Wright's win earned her $12,250 of the Rondy record $100,000 purse, and every finisher earned at least $1,000. The previous record was $80,000 in 2010.

Wright said the large purse is nice to see in a sprint race.

"That's (nice), especially for the sprint racing because there's only so many dogs that people have for dog mushin' and a lot of them have gone to long-distance and mid-distance racing," Wright said. "So it's pretty hard for sprint racers to maintain a team without very much purse (money)."

Streepers put two teams on podium

Lina Streeper's mushing career came full circle Sunday when she finished the Rondy in third place.

Her podium finish came eight years after she completed her first major sled dog race at the Rondy as a rookie in 2009.

"This is a dream come true to be on the podium," Lina said. "To lose to Bud and Roxy is not losing. I consider it a win to be in third place."

Buddy was also happy with how his team performed in its second-place finish. Buddy's team improved on its time each day over the three-day race.

"We work for a lot of years trying to prepare a team to just run this race, and then to get a team that performs like that, it's like going to the World Series and pitching a no-hitter," Buddy said. "They just run as good as they possibly could, and the chips fell where they did and that put us in second place, but regardless of that, I'm happy with the dogs' performance and we're excited."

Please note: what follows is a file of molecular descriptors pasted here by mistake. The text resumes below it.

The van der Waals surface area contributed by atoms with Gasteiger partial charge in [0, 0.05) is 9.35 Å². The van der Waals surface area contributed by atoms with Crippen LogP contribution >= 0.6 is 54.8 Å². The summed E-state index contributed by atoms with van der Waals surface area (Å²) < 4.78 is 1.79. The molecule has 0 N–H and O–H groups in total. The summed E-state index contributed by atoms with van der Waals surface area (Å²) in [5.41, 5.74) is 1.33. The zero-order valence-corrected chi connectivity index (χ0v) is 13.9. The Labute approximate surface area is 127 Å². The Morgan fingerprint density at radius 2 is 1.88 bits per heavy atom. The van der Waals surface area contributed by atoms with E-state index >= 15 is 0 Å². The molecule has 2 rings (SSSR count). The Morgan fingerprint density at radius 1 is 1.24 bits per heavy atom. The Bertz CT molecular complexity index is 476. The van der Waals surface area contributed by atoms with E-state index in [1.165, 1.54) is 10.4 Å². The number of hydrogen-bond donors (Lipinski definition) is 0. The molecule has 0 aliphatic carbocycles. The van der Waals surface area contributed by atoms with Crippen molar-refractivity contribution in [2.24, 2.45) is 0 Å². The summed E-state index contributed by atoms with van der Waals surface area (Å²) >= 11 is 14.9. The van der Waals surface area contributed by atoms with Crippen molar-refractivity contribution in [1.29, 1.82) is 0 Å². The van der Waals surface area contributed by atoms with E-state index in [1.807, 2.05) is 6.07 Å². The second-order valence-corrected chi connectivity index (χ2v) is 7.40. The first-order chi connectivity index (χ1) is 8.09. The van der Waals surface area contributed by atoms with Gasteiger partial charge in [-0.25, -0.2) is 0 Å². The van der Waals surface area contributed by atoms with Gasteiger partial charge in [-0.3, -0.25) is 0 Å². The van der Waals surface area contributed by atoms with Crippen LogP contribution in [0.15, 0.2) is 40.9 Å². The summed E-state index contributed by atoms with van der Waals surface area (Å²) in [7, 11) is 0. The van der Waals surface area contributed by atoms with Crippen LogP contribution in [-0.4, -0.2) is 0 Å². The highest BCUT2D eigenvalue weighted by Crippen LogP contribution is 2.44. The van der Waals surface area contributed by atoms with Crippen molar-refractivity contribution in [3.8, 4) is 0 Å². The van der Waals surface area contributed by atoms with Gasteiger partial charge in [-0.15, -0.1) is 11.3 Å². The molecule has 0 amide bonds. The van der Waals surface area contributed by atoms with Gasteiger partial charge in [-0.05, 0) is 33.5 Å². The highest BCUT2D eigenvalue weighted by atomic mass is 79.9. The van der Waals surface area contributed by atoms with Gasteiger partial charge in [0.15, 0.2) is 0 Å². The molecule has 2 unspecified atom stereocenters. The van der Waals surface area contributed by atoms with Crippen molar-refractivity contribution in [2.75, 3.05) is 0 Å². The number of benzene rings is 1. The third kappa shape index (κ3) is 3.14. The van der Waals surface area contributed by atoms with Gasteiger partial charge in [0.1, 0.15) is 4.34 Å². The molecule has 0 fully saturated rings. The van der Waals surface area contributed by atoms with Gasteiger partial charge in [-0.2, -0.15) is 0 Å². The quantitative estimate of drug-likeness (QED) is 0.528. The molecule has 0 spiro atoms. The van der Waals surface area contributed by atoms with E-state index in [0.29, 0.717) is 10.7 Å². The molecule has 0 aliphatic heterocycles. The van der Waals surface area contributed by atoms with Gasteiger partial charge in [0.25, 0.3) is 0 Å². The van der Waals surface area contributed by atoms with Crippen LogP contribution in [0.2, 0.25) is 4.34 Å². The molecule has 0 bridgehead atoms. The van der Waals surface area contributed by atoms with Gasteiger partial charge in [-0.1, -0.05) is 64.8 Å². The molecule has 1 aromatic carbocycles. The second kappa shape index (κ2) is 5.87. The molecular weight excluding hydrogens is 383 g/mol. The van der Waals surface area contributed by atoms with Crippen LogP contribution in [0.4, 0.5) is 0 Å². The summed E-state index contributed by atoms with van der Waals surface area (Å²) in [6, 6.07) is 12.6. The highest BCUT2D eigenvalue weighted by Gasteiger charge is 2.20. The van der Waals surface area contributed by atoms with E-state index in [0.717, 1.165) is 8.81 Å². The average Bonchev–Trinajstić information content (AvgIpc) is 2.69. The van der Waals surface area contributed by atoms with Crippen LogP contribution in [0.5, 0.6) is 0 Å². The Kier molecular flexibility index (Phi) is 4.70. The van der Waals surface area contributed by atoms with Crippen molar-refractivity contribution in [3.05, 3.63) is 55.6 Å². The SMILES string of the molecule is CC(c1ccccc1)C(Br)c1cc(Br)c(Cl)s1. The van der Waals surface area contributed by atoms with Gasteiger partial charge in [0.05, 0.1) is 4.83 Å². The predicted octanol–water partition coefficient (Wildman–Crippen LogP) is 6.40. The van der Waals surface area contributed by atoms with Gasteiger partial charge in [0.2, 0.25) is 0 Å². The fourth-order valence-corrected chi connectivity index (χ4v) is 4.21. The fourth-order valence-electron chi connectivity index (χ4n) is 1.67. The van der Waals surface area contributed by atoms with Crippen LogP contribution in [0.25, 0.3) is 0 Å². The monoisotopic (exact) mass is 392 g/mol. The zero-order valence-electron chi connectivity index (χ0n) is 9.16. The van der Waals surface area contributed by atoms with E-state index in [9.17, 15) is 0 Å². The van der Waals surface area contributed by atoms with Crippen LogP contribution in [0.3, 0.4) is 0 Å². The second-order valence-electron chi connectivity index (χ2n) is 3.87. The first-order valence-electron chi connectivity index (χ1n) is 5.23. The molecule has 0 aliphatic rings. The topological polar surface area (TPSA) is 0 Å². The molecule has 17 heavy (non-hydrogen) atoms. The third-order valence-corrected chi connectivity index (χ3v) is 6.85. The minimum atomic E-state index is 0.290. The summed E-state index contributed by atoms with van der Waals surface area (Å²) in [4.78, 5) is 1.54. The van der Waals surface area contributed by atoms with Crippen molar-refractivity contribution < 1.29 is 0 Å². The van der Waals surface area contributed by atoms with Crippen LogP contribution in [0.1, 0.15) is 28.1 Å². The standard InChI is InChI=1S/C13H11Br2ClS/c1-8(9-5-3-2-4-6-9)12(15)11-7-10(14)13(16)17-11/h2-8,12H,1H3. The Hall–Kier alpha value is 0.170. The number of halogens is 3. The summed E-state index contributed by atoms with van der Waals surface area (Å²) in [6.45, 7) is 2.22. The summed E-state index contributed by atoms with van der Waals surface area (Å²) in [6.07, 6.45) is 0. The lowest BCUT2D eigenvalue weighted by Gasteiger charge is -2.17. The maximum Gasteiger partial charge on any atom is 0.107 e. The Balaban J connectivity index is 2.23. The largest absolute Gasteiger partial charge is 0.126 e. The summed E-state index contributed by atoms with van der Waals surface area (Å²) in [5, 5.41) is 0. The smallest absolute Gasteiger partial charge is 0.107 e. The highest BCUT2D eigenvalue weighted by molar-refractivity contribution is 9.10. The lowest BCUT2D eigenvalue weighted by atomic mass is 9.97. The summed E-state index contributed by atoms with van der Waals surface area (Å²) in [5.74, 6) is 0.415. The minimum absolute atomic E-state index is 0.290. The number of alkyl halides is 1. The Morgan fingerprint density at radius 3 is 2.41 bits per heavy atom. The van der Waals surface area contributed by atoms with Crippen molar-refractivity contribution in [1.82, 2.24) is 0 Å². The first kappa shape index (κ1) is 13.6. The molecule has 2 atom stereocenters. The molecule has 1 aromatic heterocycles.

When Buddy crossed the finish line, his 4-year-old daughter, Clara, jumped on his sled to ride the rest of the way through the race chute. Alva, 6, jumped on Lina's sled when she finished.

"My daughters are involved," Buddy said. "They're our puppy training specialists.

"They spend the time socializing the puppies and taking them inside and dressing them all up in toys and clothes and stuff.

"The kids really love the dogs. I like them to have the opportunity to be a part of it like I did when I was little."

Before the race, Buddy said some of his earliest memories were watching his father, Terry Streeper, and uncle, former champion Eddy Streeper, race against Wright 30 years ago.

"I'm proud to say I got to race with Roxy, and I'm so looking forward to racing with her in Fairbanks," he said.

Fur Rendezvous Open World Championships

(Day 1 time, Day 2 time, Day 3 time, total time)

1) Roxy Wright, Fairbanks, 1:28:40, 1:28:28, 1:27:54, 4:25:02

2) Blayne Streeper, Fort Nelson, British Columbia, 1:33:30, 1:27:43, 1:26:05, 4:27:18

3) Lina Streeper, Fort Nelson, British Columbia, 1:35:34, 1:28:55, 1:28:36, 4:33:05

4) Jason Dunlap, East Salcha, 1:33:39, 1:35:08, 1:32:56, 4:41:43

5) John Erhart, Tanana, 1:33:20, 1:33:27, 1:35:16, 4:42:03

6) Mark Hartum, Seba Beach, Alberta, 1:33:53, 1:33:35, 1:36:37, 4:44:05

7) Emilie Entrikin, Fairbanks, 1:34:25, 1:36:11, 1:33:32, 4:44:08

8) Marvin Kokrine, North Pole, 1:39:04, 1:34:37, 1:33:01, 4:46:42

9) Jeff Conn, Ester, 1:37:43, 1:33:47, 1:37:14, 4:48:44

10) Don Cousins, Crooked Creek, 1:38:12, 1:36:50, 1:36:32, 4:51:34

11) Gary Markley, Anchorage, 1:34:30, 1:36:54, 1:41:03, 4:52:27

12) Hyunchul "Nikki" Seo, Salcha, 1:38:47, 1:36:59, 1:38:35, 4:54:21

13) James Wheeler, Clam Gulch, 1:36:34, 1:39:56, 1:40:56, 4:57:26

14) Dave Turner, Fairbanks, 1:44:06, 1:37:52, 1:39:00, 5:00:58

15) Danny Beck, Hay River, NWT, 1:40:40, 1:38:14, 1:43:35, 5:02:29

16) Anthony Beck, Hay River, NWT, 1:34:21 1:41:41 1:46:41 5:02:43

17) Bill Kornmuller, Willow, 1:45:25, 1:41:26, 1:44:44, 5:11:35

18) J.P. Norris, Willow, 1:49:30, 1:50:18, 1:50:41, 5:30:29

19) George Attla III, North Pole, 1:50:05, 1:59:11, scratch